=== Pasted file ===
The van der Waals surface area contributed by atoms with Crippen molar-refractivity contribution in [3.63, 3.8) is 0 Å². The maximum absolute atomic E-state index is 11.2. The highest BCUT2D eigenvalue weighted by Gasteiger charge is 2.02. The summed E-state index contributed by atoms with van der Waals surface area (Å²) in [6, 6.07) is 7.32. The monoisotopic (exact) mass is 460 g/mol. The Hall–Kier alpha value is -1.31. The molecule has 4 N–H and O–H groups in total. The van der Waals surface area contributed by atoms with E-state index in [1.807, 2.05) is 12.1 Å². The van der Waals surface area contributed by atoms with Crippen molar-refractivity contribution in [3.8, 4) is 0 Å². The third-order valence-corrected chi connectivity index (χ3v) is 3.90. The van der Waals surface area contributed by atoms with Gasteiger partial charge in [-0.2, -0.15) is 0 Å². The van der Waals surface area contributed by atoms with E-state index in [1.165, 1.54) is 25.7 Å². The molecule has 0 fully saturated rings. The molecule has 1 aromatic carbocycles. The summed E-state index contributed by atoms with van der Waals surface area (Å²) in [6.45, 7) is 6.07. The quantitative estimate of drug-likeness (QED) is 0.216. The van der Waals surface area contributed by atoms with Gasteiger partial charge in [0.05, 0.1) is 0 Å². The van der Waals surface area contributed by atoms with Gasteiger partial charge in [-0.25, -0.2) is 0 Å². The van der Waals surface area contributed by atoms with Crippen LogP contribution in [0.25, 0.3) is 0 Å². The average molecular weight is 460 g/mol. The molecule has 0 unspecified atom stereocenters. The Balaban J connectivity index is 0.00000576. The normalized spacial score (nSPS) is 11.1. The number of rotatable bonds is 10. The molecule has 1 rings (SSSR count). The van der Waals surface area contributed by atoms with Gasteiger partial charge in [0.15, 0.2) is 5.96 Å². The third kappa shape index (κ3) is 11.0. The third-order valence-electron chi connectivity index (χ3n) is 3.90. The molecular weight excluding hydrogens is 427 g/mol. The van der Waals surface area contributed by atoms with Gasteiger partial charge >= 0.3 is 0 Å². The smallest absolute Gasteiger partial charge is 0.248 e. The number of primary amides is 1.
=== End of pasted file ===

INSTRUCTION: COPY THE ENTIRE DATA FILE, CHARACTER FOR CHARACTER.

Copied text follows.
The van der Waals surface area contributed by atoms with Crippen molar-refractivity contribution in [3.63, 3.8) is 0 Å². The maximum absolute atomic E-state index is 11.2. The highest BCUT2D eigenvalue weighted by Gasteiger charge is 2.02. The summed E-state index contributed by atoms with van der Waals surface area (Å²) in [6, 6.07) is 7.32. The monoisotopic (exact) mass is 460 g/mol. The Hall–Kier alpha value is -1.31. The molecule has 4 N–H and O–H groups in total. The van der Waals surface area contributed by atoms with E-state index in [1.807, 2.05) is 12.1 Å². The van der Waals surface area contributed by atoms with Crippen molar-refractivity contribution in [3.8, 4) is 0 Å². The third-order valence-corrected chi connectivity index (χ3v) is 3.90. The van der Waals surface area contributed by atoms with Gasteiger partial charge in [-0.2, -0.15) is 0 Å². The van der Waals surface area contributed by atoms with E-state index in [1.165, 1.54) is 25.7 Å². The molecule has 0 fully saturated rings. The molecule has 1 aromatic carbocycles. The summed E-state index contributed by atoms with van der Waals surface area (Å²) in [6.45, 7) is 6.07. The quantitative estimate of drug-likeness (QED) is 0.216. The van der Waals surface area contributed by atoms with Gasteiger partial charge in [0.05, 0.1) is 0 Å². The van der Waals surface area contributed by atoms with Gasteiger partial charge in [-0.25, -0.2) is 0 Å². The van der Waals surface area contributed by atoms with Crippen LogP contribution in [0.25, 0.3) is 0 Å². The average molecular weight is 460 g/mol. The molecule has 0 unspecified atom stereocenters. The Balaban J connectivity index is 0.00000576. The normalized spacial score (nSPS) is 11.1. The number of rotatable bonds is 10. The molecule has 1 rings (SSSR count). The van der Waals surface area contributed by atoms with Gasteiger partial charge in [0.15, 0.2) is 5.96 Å². The third kappa shape index (κ3) is 11.0. The third-order valence-electron chi connectivity index (χ3n) is 3.90. The molecular weight excluding hydrogens is 427 g/mol. The van der Waals surface area contributed by atoms with Gasteiger partial charge >= 0.3 is 0 Å². The smallest absolute Gasteiger partial charge is 0.248 e. The number of primary amides is 1.